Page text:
Part 2: Evaluating Your Company’s Cyber Posture
May 16, 2019 | 3 minute read
Part 2: Evaluating Your Company’s Cyber Posture
In our previous post, we discussed the key differences between cyber posture and cyber risk management. Cyber posture – a measure of your resilience to cybersecurity threats – is a crucial marker of your company’s well-being that reflects the strength of your defenses and the readiness of your cybersecurity team.
Evaluating the cyber posture of your company is an absolute must. Unsure where to begin? Here’s what you need to know about the how of determining your company’s cyber posture.
Evaluating Cyber Posture: Internally and Externally
Evaluating your company’s cyber posture requires a set of strategies which can be classified into two key approaches, and both are essential to building a strong cybersecurity roadmap. The first approach is internal to your company and demands an honest assessment of your organization.
- Data Assessment: This begins with accounting for your most sensitive data. Who in your organization has access to which information and how is it handled? Whether that’s an upcoming fashion line, pricing data or a soon-to-be-announced promotion, who in the chain of command is privy to which information? If you’re unable to answer these basic questions or identify the most sensitive data in your vertical expertise, protecting your data will be impossible.
- Incident Response: Many companies fail to take the preemptive step of creating incident response (IR) documentation, but waiting for a vulnerability to be exploited before articulating a response plan is no longer viable. How prepared is your company for the next incident – i.e., do you have clear IR procedures in place? Plus, what are some of the steps that can be automated as part of an IR policy to various threats? For example, when should IR procedures call for closing web interfaces, and when is it more ideal to secure them but keep them open?
- Security Controls: Are your company’s security controls set up? Ensuring as much is vital for finding potential vulnerabilities and keeping your company safe. Without controls, your other efforts will be for naught.
- Employee Education: Your cyber posture will only be as strong as its weakest link, and all too often the weakest links are your company’s employees. In most retail businesses, employees have the authority to process the returns of goods, and in one such case a dishonest employee operated a return fraud scheme on the dark web, enabling people to submit fraudulent refunds. In addition, it’s impossible to underscore the relationship between human error and cybersecurity. Maintaining a robust cyber posture requires a healthy security culture and a highly engaged team that’s committed to learning.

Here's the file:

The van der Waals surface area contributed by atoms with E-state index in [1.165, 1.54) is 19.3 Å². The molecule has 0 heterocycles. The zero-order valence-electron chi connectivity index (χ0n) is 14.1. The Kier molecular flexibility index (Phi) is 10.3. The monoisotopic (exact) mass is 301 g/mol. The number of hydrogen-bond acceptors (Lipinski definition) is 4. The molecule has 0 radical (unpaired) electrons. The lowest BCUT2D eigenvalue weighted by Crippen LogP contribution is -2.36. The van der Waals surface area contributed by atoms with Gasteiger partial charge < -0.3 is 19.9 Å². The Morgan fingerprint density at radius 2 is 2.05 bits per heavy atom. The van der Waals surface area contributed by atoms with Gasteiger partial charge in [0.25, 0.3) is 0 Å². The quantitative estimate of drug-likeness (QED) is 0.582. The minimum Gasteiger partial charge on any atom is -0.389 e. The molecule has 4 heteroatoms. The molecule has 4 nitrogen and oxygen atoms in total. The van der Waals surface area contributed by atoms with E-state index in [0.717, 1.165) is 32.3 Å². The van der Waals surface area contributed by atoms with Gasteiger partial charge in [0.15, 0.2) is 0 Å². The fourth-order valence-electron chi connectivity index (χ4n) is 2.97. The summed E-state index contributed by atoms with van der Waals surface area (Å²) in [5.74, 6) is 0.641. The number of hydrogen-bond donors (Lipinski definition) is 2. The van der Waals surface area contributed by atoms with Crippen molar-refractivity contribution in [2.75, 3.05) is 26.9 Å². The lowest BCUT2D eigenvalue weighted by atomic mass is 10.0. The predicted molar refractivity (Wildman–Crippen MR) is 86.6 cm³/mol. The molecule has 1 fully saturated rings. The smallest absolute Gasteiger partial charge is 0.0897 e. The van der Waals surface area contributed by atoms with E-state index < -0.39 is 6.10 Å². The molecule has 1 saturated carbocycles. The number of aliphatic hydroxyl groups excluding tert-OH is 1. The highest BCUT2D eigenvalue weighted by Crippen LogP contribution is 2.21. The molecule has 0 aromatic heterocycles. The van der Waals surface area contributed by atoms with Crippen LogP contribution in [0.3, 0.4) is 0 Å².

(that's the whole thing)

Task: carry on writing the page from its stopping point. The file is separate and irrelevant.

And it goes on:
While looking inwardly is clearly crucial, it’s ultimately not enough. The second approach is external: you also have to go beyond your company’s walls to gain an outsider’s perspective to begin strengthening its cyber posture. Each of these strategies has a common aim of placing your company one step ahead of potential hackers.
- Attack Simulation: PenTests and other white hat hacker techniques reveal the readiness of your company’s defenses. For many companies, PenTests are a much-needed wake-up call. As industry experts have begun to realize, “nothing beats the real thing.” Data breach emulation can prepare your company like nothing else.
- Bring in Cybersecurity Experts: Employee education is a crucial piece of the external review, including bringing in experts to help improve employee awareness of cybersecurity beyond the very basics, helping them brush up their knowledge. Workshops, quizzes, and games can be an effective part of preparing your team with online resources such as PwC’s Game of Threats, Apozy’s Security Checkups, and Logical Operations’ CyberSAFE Readiness Test.
- Advanced Security Solutions: Relying on employee education alone is never enough; investing in advanced technology and/or cybersecurity solutions is needed to manage your threats and vulnerabilities proactively.
- 3rd Party Vulnerability: A vulnerability in one of your vendors can be exploited by hackers to gain access to your company’s data. For example, earlier this year hackers compromised millions of credit cards used at Saks and Lord & Taylor stores through a weakness in a point-of-sale (POS) system. Before doing business with a vendor, ask about their cyber defenses to ensure they aren’t creating security risks for your company.
The Ongoing Work of Cyber Defense
With cybercriminals constantly developing new ways to exploit vulnerabilities, evaluating your company’s cyber posture is in no way a one-time challenge. Continuously adapting with both internal and external assessments is the name of the game. Neglecting either approach will leave you vulnerable.
CyberInt’s team of experts utilize a unique strategy of looking at your company through the eyes of hackers, providing invaluable insight into the state of your defenses. Contact us for a free consultation to evaluate and strengthen your cyber posture.